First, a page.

Fumonisins are mycotoxins produced by Fusarium moniliforme, a prevalent fungus that infects corn and other cereal grains. Fumonisin B1 (FB1) is the most common mycotoxin produced by F. moniliforme, suggesting it has toxicologic significance. The structure of FB1 resembles sphingoid bases, and it inhibits ceramide synthase. Because sphingoid bases regulate cell growth, differentiation, transformation, and apoptosis, it is not surprising to find that FB1 can alter growth of certain mammalian cells. Previous studies concluded FB1-induced apoptosis, or cell cycle arrest, in African green monkey kidney fibroblasts (CV-1). In this study we have identified genes that inhibit FB1-induced apoptosis in CV-1 cells and two mouse embryo fibroblasts (MEF). A baculovirus gene, inhibitor of apoptosis (CpIAP), protected these cells from apoptosis. CpIAP blocks apoptosis induced by the tumor necrosis factor (TNF) pathway as well as other mechanisms. Further support for the involvement of the TNF signal transduction pathway in FB1-induced apoptosis was the cleavage of caspase 8. Inhibition of caspases by the baculovirus gene p35 also inhibited FB1-induced apoptosis. The tumor suppressor gene p53 was not required for FB1-induced apoptosis because p53-/- MEF undergo apoptosis following FB1 treatment. Furthermore, Bcl-2 was not an effective inhibitor of FB1-induced apoptosis in CV-1 cells or p53+/+ MEF. In summary, these results provide new information to help understand the mechanism by which FB1 induces apoptosis.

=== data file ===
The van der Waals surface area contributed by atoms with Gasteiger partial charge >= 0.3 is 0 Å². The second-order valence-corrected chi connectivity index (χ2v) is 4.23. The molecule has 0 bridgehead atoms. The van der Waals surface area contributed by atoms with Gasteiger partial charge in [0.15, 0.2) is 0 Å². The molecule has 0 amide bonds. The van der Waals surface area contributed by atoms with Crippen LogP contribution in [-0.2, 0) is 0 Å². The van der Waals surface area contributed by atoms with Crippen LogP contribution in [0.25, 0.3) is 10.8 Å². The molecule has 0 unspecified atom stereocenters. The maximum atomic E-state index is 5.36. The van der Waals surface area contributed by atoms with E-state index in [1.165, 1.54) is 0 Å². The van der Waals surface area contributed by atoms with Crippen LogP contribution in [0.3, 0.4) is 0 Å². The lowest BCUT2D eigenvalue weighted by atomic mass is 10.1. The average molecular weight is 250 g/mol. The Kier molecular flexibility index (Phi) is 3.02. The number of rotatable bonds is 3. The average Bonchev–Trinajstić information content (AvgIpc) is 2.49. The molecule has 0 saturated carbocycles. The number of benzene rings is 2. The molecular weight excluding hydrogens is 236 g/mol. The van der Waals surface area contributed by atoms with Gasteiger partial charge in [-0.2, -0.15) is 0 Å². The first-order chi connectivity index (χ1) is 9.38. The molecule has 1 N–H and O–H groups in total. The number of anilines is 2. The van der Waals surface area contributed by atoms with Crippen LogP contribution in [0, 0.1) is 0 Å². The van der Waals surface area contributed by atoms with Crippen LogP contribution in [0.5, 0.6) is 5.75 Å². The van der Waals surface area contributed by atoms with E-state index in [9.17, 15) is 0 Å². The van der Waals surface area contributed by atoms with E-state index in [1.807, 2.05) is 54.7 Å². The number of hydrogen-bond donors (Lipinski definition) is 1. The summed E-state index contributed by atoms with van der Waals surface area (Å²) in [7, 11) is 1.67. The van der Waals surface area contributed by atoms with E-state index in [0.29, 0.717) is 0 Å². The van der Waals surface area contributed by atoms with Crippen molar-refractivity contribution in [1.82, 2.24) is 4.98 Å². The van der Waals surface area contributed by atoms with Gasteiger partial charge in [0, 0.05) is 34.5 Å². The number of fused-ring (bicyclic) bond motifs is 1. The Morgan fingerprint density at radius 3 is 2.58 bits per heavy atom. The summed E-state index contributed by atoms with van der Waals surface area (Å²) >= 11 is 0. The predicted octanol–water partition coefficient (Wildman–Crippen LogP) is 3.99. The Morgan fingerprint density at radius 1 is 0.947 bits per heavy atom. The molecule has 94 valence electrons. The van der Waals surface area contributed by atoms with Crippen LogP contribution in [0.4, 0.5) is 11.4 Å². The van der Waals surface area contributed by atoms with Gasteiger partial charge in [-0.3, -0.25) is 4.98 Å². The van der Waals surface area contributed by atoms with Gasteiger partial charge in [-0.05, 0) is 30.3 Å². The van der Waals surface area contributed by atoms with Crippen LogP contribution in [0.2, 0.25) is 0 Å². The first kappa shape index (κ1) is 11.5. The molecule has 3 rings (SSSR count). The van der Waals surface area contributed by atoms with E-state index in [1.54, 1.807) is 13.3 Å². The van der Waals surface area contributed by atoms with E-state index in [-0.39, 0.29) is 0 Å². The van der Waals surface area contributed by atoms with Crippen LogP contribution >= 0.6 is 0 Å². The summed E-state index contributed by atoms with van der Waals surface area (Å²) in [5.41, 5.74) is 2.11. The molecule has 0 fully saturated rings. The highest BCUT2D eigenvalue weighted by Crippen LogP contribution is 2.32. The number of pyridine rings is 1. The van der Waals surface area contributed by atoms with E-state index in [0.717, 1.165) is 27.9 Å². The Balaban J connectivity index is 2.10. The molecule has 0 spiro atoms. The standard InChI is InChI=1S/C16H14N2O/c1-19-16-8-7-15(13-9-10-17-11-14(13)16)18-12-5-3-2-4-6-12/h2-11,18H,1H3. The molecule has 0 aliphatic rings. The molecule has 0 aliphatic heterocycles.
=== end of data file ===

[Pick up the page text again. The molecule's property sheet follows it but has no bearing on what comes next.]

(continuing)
- Fumonisin B
- Signal transduction
- Tumor necrosis factor
ASJC Scopus subject areas
- Public Health, Environmental and Occupational Health
- Health, Toxicology and Mutagenesis